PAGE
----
Finally, Rose mentions several segmental processes resulting from and interacting with syncope. I will be concerned with two of these here. First, if due to syncope /ɾ/ is expected to stand in a preconsonantal (“coda”) position, it is deleted and the previous vowel is lengthened (8a).5 Second, vowel-initial words in the iambic parse see the initial vowel replaced by a glottal stop (8b). Note that a glottal stop is not pronounced in words with surface-true initial vowels, e.g. une-múʔi ‘water-clf’. Rose argues that there is no phonemic glottal stop at the beginning of /eʦepi/ ‘thread’, as evidenced by /nu-eʦepi-ɾa/ ‘1sg-thread-poss’ => neʦpíɾa, *nʔeʦpíɾa.
- Mojeño Trinitario data – Post-syncope segmental effects
- /poɾiɾopa/ => [pɾíːpa]
- /su-poɾiɾopa/ => [spoːɾópa]
- /emotone-ko/ => [ʔmotnéko]
- /eʦepi/ => [ʔʦépi]
There are several other interesting phonological effects in Mojeño Trinitario, and some interact with syncope; but for the purpose of this paper, the data in (5–8) suffice.
3 Rose (2019): a moraic analysis
Rose’s (2019) analysis builds on previous analyses of rhythmic syncope – see for instance McCarthy (2008) and references therein. For the words in (3,5) above, Rose (2019) proposes a left-to-right iambic parse. Every underlying vowel projects a mora, and then iambic (i.e. right-headed) feet are built on these moras. A condition requires that the final foot not be aligned with the right edge of the word. For this reason, the final syllable of words with an odd number of syllables remains “unparsed” (9a,c), as do the final two syllables of words with an even number of syllables (9b,d). Main stress is assigned to the last foot, and therefore ends up on the underlying antepenult in (9b,d). Syncope applies to non-head positions within the foot as well as to unparsed vowels, with the exception of final vowels.
- Iambic parse in Rose (2019)
- /(nu-hu)ma/ => [(nhú)ma]
- /(su-a)-nosi/ => [(sá)nsi]
- /(ʧunu)(sihi)-ɾe/ => [(ʧnu)(shí)ɾe]
- /(tiko)-(huma)-numo/ => [(tko)(hmá)nmo]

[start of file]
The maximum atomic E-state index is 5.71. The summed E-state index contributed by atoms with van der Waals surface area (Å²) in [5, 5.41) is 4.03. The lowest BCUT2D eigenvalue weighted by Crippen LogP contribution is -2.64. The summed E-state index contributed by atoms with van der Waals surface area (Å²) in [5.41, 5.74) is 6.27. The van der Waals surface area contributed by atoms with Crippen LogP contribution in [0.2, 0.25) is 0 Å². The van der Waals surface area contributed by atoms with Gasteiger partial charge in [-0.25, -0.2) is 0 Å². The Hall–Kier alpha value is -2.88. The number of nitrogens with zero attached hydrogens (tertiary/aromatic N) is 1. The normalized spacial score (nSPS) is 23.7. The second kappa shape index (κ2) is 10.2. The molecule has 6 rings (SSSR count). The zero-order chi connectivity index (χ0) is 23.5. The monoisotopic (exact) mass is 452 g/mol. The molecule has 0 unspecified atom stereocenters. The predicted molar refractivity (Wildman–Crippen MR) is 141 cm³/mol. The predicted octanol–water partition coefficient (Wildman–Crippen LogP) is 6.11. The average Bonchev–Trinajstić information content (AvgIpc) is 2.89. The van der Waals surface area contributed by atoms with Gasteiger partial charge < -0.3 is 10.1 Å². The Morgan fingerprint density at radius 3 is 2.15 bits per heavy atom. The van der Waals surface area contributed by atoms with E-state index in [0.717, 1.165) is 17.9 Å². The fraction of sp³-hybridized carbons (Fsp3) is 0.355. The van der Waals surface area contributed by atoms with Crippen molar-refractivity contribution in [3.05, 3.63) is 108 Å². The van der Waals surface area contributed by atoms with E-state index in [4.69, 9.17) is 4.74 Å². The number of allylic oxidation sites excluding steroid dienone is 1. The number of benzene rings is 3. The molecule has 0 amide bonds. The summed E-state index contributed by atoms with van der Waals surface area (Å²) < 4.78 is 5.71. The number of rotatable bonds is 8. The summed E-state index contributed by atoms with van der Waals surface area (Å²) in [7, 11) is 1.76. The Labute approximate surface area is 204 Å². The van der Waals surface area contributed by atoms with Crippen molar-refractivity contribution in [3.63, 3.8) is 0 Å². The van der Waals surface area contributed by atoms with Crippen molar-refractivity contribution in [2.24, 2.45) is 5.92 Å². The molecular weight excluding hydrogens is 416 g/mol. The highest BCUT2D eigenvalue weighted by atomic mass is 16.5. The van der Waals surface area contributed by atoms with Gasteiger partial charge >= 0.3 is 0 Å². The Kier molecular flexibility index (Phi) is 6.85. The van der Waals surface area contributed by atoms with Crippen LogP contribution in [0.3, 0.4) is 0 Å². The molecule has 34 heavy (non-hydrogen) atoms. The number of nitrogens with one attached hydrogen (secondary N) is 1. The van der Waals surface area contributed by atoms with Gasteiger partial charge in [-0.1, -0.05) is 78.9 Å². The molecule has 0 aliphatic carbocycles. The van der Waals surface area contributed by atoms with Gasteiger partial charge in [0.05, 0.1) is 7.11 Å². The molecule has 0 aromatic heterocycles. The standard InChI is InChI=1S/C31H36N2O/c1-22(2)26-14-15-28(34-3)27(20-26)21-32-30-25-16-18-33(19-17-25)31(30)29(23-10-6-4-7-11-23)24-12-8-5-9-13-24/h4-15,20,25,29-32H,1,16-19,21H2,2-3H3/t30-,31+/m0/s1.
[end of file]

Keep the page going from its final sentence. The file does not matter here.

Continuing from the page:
As anticipated, words of the minor pattern of even-vowel deletion are taken to be of a different parse, the trochaic parse. In these, after moras are projected, trochaic, left-headed feet are built. Again, in words with odd-numbered syllables, the final syllable remains unparsed (10a,c). But in words of the trochaic parse with even numbered syllables, all syllables are parsed – and main stress falls on the penult, in the final, right-aligned foot (10b).
- Trochaic parse in Rose (2019)
- /(mopo)-hi/ => [(móp)hi]
- /(paku)-(çiɾa)/ => [(pak)(çíɾa)]
- /(koju)(re-çi)ɾa/ => [(koj)(réç)ɾa]
At this point, several shortcomings of the account can be pointed out. First, a minor problem is the mere existence of two parses within the same language. Ideally, in every language there should be a single parse. Second, and more importantly, in this account there are two positions for syncope: the foot-internal non-head position and the unparsed position. A more unified account would be preferable. Third – and equally important – the exemption of final vowels from deletion in unfooted positions is assumed rather than motivated. Fourth, in order to capture the position of main stress, the trochaic parse requires right-aligned feet (10b), whereas the iambic parse must not involve such feet. To these problems I would add the idea of unparsedness itself: in the absence of any accompanying unique segmental effect, unparsedness is little more than a trick, and is best avoided.
In the context of this critique of Rose’s account, and to anticipate criticism, let me emphasize the following. All of the shortcomings listed above are not unique to Rose’s account. They have all probably been part of mora-based analyses in the past. But the fact that an analytic choice has a precedent does not make it unproblematic. Having two parses within a language is not impossible, but having one is undeniably better. Similarly, if one assumes two parses, having one parse allow right-aligned feet and the other reject them is not an impossible analysis; but having a single difference between the two parses is preferable.